The CMO Revealed. Personas, priorities, aspirations
A new worldwide survey by Forbes Insights will be of interest to marketing agencies developing working relationships with client CMOs (chief marketing officers).
The report identifies six typical CMO persona types and reveals the percentages of each out there. It shows their 15 key responsibilities and how they prioritise them. It also shows what percentage of CMOs are from marketing backgrounds compared with operations, sales, tech or finance. And it shows their personal aspirations in the job and their key struggles.
We summarise the 38-page report below.
THE SIX CMO PERSONAS
1 The Strategic Guru
Likely to be a long-time marketer with strategy-oriented responsibilities. An adept networker and most likely runs marketing at a large company where mastering process and influencing colleagues are paramount.
2 The Dynamic Orchestrator
These types surround themselves with capable people, perform well under pressure, and achieve high scores on agility despite having a big personality and desire for control.
3 The Selective Defender
Selectively pick their battles to defend the marketing turf. This person is less ambitious and more risk averse than average. Has more limited responsibilities and little to do with corporate strategy.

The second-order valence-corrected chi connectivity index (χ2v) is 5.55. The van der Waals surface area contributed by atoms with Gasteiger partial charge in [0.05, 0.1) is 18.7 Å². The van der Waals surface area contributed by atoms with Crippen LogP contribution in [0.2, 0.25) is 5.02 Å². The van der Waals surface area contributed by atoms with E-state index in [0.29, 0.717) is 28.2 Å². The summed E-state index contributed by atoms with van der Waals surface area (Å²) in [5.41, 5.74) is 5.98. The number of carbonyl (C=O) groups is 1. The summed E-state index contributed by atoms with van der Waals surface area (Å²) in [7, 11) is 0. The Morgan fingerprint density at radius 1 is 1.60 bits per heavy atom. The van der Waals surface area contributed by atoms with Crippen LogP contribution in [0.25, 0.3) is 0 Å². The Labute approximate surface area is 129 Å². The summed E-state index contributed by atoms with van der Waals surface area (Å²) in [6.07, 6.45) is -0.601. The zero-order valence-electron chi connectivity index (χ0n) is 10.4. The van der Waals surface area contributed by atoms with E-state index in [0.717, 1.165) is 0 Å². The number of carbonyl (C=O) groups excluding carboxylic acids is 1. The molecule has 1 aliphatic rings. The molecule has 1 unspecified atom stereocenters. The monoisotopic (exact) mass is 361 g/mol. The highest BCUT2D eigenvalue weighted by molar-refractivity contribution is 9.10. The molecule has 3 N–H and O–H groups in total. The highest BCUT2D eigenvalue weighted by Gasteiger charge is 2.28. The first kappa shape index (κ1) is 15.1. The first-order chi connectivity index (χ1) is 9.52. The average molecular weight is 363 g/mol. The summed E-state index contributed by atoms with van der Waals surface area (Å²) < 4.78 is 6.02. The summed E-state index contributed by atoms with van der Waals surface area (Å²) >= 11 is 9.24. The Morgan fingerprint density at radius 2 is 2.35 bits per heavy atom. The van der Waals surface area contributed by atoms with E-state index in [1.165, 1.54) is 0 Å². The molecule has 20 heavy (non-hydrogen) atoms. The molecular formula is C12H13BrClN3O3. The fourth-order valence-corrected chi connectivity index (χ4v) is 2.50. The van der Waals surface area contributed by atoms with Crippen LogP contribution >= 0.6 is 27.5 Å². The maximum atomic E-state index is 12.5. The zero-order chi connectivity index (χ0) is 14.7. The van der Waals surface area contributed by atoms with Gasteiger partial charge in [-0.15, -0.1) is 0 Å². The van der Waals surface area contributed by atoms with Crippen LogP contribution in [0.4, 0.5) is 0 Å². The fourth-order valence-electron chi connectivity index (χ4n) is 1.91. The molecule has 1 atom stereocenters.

4 The Conventional Coach
Carries out static plans under rigid controls for large, slow-growth companies. This person has a narrowly defined function and tends to engage less in social media and e-commerce. Is pressured to demonstrate marketing ROI and often clashes with other functions over budgets, targets, and deadlines.
5 The Demand Driver
Typically comes from a sales background and has CRM and lead-generation responsibilities. Scores poorly in technology use and talent recruitment but is relatively strong when it comes to coordinating activities across channels and touchpoints.
6 The Untapped Potential CMO
Faces not only a revenue growth mandate but also a shrinking budget. This CMO traditionally works in slow-growth companies with weak corporate cultures and talent pipelines. Such people report tight internal controls and have little agility to adapt marketing plans.